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I'm importing a 400MB(uncompressed) MySQL database. I'm using BIGDUMP, and I am getting this error:

Stopped at the line 387.

At this place the current query includes more than 300 dump lines. That can happen if your dump file was created by some tool which doesn't place a semicolon followed by a linebreak at the end of each query, or if your dump contains extended inserts. Please read the BigDump FAQs for more infos.

I believe the file does contain Extended Inserts, however I have no way to regenerate the database as it has been deleted from the old server. How can I import this database or convert it to be imported?

Thanks for any help.

Best Nick

EDIT: It appears the only viable answer is to separate the extended inserts, but I still need help figuring out how to split the file as the answer below suggests. Please help. Thank you.

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You don't need to make any changes to .sql file: just open bigdump.php in any text editor, find the line

define ('MAX_QUERY_LINES',300);

and replace 300 with anything you want.

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This did it for me, thanks. Except for bigdump.php version 0.35b, the line is: $max_query_lines = 300; – nwilson5 Dec 26 '13 at 7:51

Just edit the dump file so that after 300 inserts you start a new statement:

INSERT INTO `myTable` (`id`, `field1`, `field2`) VALUES
    (1, 'a', 'b'),
    (2, 'c', 'd'),
    (3, 'e', 'f'),
    -- snip --
    (300, 'w', 'x');
INSERT INTO `myTable` (`id`, `field1`, `field2`) VALUES
    (301, 'y', 'z'),
    (302, ... etc

You can do this by just opening your <backup>.sql file in any text editor, it's just plain text. Sometimes a backup might be a .gz or .bz file, but they're just zips: if you decompress these gzipped or bzipped files, you'll end up with a single .sql file which you can edit easy.

It probably wouldn't be too hard to write a script to split each statement after an arbitrary number of lines. The basic program logic would look like this, perhaps:

  1. find a line that starts with "INSERT".
  2. copy the line up until the end of the word "VALUES"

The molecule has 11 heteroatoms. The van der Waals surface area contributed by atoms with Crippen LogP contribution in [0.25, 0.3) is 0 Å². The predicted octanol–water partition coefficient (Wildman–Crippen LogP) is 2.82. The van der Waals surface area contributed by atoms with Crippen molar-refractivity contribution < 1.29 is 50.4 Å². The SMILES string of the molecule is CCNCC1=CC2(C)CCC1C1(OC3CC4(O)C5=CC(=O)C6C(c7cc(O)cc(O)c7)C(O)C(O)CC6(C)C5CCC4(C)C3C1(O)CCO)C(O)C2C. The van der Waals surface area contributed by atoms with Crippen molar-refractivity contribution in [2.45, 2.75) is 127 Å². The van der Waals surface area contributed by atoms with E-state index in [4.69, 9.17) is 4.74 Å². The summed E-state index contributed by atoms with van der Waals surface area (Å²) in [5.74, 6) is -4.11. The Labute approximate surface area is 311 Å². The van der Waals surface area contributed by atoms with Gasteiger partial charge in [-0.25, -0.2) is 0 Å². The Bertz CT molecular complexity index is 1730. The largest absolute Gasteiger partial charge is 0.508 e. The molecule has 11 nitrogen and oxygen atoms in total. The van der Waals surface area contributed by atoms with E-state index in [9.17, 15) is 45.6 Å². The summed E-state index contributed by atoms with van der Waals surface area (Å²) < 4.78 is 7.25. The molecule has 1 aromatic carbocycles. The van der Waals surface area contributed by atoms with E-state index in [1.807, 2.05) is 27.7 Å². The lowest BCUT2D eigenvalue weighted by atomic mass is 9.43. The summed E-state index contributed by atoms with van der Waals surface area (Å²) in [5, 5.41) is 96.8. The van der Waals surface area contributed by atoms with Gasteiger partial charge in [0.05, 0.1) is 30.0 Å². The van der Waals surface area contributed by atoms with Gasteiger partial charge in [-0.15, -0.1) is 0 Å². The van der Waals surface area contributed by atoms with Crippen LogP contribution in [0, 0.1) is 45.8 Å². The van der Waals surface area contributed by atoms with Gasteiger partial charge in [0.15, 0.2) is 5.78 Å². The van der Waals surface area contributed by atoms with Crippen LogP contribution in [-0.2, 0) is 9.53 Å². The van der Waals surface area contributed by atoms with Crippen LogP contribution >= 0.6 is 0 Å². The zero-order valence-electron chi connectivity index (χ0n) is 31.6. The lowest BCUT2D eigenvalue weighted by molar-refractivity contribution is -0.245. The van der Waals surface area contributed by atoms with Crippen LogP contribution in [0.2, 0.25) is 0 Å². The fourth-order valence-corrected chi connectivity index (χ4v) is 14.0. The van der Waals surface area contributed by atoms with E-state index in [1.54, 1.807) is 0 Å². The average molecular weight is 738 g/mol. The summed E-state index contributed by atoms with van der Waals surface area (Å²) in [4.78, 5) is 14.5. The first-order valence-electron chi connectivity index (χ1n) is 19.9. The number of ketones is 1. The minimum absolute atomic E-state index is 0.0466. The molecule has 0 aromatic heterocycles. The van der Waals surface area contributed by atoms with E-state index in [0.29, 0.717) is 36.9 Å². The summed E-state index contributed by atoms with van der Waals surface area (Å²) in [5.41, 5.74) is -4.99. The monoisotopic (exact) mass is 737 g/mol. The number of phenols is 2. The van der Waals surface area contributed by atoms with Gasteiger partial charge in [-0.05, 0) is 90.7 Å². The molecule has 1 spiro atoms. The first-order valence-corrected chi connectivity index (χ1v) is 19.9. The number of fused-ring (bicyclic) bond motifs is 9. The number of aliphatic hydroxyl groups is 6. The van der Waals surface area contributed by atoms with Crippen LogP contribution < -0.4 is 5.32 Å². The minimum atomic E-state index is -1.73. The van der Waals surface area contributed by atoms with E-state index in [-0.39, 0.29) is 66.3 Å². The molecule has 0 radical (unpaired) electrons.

3. step through all the following lines, counting up as you go.
  4. if your counter reaches 300, then add a semicolon to the end of the last line and paste in the "INSERT ... VALUES" statement from before. Reset your counter to 1 and go to step 3.
  5. if you reach a line that starts with "INSERT", reset the counter to 1 and go to step 2.

Though, you could just do this one manually, and then make sure that all future backups don't use extended inserts. Also, phpMyAdmin lets you set a maximal statement size when creating an export, so it'll do the above for you, basically.

Though, what you did with the memory limit is probably a much easier solution. For anyone else in a similar situation who can't change those limits, try the above.

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How can I edit the file? I have no idea how to automate this process. – Nick Woodhams Mar 25 '09 at 7:46
I've edited now to respond. – nickf Mar 25 '09 at 12:56
up vote 4 down vote accepted

I was able to import the database successfully after increasing the memory buffer and doing an ordinary mysql import via SSH.

I used the following command with the absolute path:

mysql -u <username> -p < /home/dir/dumpfile.sql

Best Nick

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How did you increase the memory buffer? I realise it's an old question, but I'm having a similar issue. – chmac Oct 12 '12 at 11:07

For me it worked as follows:

Search for

$max_query_lines = 300;

then simply replaced to

$max_query_lines = 3000;
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Thanks for the 'max_query_lines' and 'INSERT' solutions!

"Both solutions have some drawbacks. Without extended insert, output dump will be many times larger than the dump with extended inserts. Increasing max_query_lines will increase the memory usage of bigdump script and your server might run out of the memory."


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